Truck driver, high on marihuana, kills 14-year-old girl:
A woman asked for my help because her 14 year old daughter had been killed as the result of an automobile accident. Her daughter had been a passenger in a small pickup truck which pulled onto a highway into the path of a semi‑truck‑trailer. Other lawyers she had gone to had not been able to help her in making a claim against the driver of the semi‑truck.
As the result of my investigation, I was able to prove that the driver of the semi-truck was high on marijuana at the time of the crash, and that his response to the pickup pulling out in front of him was delayed for 4 seconds as the result of the effects of the marijuana.
Negligent hiring and training by trucking company
I was also able to prove that the trucking company which hired that driver had hired him even though it was aware that he had failed a drug test the previous year and had served time in prison as a result. I also proved that the trucking company knew that the driver was as convicted felon and that he was still on parole. The trucking company knew the toll free telephone number of truck driver's parole officer, but the company never contacted the parole officer.
I proved that if the company had contacted the local Department of Corrections, office of Probation and Parole, it would have learned that the driver had been and out of prison over the previous 21 years, and that he had failed 7 drug tests over the prior year -- in short, the trucking company was negligent for hiring the truck driver and with entrusting him with a 70,000 semi-truck-trailer rig to drive despite his history of drug abuse.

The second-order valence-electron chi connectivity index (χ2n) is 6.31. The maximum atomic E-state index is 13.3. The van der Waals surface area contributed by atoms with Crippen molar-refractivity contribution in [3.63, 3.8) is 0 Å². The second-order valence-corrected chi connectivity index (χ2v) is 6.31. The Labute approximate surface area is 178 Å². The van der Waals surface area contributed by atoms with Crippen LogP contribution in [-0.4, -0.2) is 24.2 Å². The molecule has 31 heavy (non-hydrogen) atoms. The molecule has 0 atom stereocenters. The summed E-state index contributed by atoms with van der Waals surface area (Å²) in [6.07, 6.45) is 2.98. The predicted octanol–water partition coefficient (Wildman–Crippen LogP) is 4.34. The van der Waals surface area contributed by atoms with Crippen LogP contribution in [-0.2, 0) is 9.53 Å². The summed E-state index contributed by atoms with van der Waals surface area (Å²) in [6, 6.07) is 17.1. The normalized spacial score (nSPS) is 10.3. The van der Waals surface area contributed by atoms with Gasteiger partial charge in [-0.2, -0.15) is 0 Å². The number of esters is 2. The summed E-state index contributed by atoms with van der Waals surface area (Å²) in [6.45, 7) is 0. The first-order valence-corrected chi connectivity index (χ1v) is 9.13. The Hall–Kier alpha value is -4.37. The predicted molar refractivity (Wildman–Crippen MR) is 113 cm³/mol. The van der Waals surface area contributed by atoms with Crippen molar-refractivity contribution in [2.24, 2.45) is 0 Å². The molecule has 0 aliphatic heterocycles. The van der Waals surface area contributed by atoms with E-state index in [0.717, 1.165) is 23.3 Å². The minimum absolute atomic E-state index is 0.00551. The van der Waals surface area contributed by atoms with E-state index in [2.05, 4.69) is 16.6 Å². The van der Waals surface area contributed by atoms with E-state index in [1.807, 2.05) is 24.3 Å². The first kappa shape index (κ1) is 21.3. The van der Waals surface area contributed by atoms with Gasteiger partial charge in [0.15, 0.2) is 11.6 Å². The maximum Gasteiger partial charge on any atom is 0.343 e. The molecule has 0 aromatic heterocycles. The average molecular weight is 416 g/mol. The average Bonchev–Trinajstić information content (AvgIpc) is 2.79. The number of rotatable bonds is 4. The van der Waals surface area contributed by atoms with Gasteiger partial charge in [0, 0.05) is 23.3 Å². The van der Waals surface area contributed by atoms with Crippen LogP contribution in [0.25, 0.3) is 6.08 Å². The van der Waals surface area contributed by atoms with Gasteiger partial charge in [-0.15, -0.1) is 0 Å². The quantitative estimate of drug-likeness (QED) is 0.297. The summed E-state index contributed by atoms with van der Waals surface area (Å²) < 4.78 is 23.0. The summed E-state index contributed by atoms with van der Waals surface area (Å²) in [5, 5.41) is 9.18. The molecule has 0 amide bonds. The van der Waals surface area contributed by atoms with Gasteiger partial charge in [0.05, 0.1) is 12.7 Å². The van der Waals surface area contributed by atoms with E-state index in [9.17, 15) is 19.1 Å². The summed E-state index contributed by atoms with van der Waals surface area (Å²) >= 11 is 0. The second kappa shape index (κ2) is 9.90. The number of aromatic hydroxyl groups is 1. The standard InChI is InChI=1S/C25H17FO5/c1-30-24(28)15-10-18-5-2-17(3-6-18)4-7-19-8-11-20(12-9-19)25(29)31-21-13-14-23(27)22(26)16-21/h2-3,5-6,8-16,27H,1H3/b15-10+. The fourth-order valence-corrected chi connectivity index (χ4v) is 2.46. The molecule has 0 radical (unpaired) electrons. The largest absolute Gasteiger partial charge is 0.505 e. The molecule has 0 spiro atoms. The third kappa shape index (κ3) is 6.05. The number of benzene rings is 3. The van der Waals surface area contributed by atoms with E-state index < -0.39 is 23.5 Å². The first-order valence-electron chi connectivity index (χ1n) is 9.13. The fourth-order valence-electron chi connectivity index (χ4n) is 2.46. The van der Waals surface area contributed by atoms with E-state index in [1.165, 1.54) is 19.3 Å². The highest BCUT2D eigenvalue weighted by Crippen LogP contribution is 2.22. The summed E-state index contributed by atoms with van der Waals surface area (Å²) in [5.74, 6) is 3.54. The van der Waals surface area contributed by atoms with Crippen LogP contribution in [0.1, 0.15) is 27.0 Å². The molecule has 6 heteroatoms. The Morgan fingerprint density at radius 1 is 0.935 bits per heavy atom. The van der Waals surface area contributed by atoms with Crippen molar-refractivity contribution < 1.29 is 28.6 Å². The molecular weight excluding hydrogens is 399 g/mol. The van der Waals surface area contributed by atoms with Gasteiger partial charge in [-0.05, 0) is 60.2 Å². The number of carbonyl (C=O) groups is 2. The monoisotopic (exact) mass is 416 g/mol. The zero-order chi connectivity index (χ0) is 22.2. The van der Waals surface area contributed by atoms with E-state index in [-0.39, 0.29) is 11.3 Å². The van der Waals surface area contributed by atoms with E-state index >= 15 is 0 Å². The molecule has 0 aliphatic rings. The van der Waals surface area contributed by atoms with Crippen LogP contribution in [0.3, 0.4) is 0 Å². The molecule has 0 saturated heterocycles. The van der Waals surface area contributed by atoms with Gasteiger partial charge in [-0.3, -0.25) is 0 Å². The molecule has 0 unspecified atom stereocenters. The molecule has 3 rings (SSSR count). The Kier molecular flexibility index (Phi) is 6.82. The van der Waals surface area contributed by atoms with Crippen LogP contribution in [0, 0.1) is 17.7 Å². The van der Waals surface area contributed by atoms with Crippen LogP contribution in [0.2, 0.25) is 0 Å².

I obtained a pretrial ruling from the presiding judge in the case to the effect that the mother of the girl killed in the crash would be able to make a claim for punitive damages against the truck driver, and that the trucking company would be liable for those damages. As a result, I was able to obtain a substantial settlement for that mother, and the emotional closure that came with holding the trucker and his employer accountable.
Proving that a man struck and killed by a drunk driver had already been struck by a hit-and-run driver and left lying in the road, paralyzed, before being struck by the drunk driver.
A young man was found dead in a rural road, the apparent victim of a drunk driver. Through my investigation, I was able to prove that the victim had first been struck from behind by a hit‑and‑run driver, leaving him paralyzed and laying in the road before the drunk driver struck him. Autopsy xrays confirmed a fracture to the man's thigh bone which would only be caused while he had been standing and not from being run over.
Uninsured motorist insurance applies to pay claims against uninsured motorists who cause injuries. The insurance applies to hit-and-run claims. As the result, I was able to obtain a substantial uninsured motorist settlement for the parents of this victim because the victim had been struck by a hit-and-run driver.
Proving that an intoxicated driver did not cause the crash which took the life of his passenger, who was best friend.
A young man was involved in an automobile accident at an intersection while making a left turn late at night. The crash claimed the life of his passenger, who was his best friend. The issue was whether that young driver or the driver of an oncoming pickup truck was primarily responsible for causing the crash.